From skin detoxes to colon cleanses, it seems as though there's a never-ending list of organs that wellness advocates aim to "cleanse" through intense diets or various health regimens. Such is the case with the crop of people who believe it's important to "detox" your liver, in order to lose weight, boost your immune system, or just recover from drinking a lot of alcohol. There are even milk thistle and dandelion supplements you can buy that allegedly help with liver function, and plenty of how-to guides on the internet for this process.
But here's the thing: the liver is already a natural detoxifier, explains Elizabeth Goacher, PA-C, MHS, physician assistant at Duke University and the chair-elect of the Hepatology Associates special interest group. Technically, the liver is responsible for converting what we put in our mouths (such as food, drinks, and medications) into fuel that our body can absorb, she says. Additionally, the liver also filters out any "bad stuff" or toxins that your body needs to get rid of. You can think of the liver as both a translator and a power plant, she says.
The liver does its job just fine on its own, and trying to give it a boost with a cleanse can actually interfere with your health in a pretty big way, Goacher says. "You don't ever need to detoxify your liver, you need to leave your liver alone so it can do its job," she says. As for the liver detox supplements and cleanse products online or at the vitamin store? Those are bad news and potentially very dangerous.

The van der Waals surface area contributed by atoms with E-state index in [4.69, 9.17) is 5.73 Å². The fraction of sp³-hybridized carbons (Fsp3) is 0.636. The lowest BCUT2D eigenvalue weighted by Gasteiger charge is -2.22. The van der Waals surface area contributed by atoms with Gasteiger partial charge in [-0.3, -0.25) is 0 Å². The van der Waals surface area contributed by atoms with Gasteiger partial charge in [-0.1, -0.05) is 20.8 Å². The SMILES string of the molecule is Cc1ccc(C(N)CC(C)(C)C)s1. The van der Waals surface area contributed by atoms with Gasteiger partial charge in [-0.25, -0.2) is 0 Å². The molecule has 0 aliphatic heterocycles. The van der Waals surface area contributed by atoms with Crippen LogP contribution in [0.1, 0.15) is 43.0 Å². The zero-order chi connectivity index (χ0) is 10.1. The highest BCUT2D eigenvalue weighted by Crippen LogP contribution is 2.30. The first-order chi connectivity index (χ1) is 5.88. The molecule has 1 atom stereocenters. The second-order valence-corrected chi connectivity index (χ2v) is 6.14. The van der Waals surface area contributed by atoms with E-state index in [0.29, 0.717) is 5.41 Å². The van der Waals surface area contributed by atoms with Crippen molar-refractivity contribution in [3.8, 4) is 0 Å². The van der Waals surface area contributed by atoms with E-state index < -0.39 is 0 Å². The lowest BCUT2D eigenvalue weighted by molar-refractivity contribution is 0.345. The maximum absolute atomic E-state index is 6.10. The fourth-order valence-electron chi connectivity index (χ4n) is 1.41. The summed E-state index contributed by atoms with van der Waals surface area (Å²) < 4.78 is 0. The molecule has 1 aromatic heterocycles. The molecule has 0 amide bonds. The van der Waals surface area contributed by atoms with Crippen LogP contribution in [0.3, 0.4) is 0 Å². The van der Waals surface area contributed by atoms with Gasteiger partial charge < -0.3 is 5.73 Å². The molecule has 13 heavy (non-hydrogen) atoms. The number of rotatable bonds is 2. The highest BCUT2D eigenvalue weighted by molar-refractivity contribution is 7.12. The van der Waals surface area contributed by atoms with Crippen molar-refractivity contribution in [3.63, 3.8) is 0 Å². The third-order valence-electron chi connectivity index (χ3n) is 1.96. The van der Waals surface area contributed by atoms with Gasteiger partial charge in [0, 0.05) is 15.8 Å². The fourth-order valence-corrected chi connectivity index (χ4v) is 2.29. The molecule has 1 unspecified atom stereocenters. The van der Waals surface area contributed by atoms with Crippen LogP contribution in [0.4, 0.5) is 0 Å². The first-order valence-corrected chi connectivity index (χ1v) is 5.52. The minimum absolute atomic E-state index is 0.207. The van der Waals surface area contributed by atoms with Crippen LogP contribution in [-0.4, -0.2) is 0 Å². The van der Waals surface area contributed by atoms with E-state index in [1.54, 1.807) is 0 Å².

"The rule is, if it goes in your mouth, your liver is going to see it," Goacher says. "That means — because liver cleanses aren’t regulated by any safety organisation in standards or purity — it's entirely possible [to ingest] something that's damaging." Taking a supplement essentially gives the liver too much to do, and so it can get overworked. In fact, many bodybuilding and weight loss supplements, including herbal medicines, are associated with liver disease or injury, for this reason.
So, liver cleanses should probably be out of the picture. But that doesn't mean young women should totally ignore their liver health altogether. "We're seeing an increase in alcohol-related liver damage, and it's disproportionately affecting women compared to men," Goacher says. For women, drinking more than two standard drinks (a glass of wine, one shot of liquor, or a 12-ounce beer) puts you at risk of significant liver injury over time, she says. And people who binge-drink and consume excessive amounts of alcohol are at greater risk of liver disease.
The best way to take care of your liver is to not bombard it or over-stress the system with things that make it work too hard, like excessive alcohol consumption or supplements, Goacher says. Drinking lots of water, staying active, and eating a healthy diet are all good for your liver. Next time you feel yourself tempted to try yet another cleanse, keep in mind this advice: "The best cleanse for your liver is to not hurt it in the first place," she says.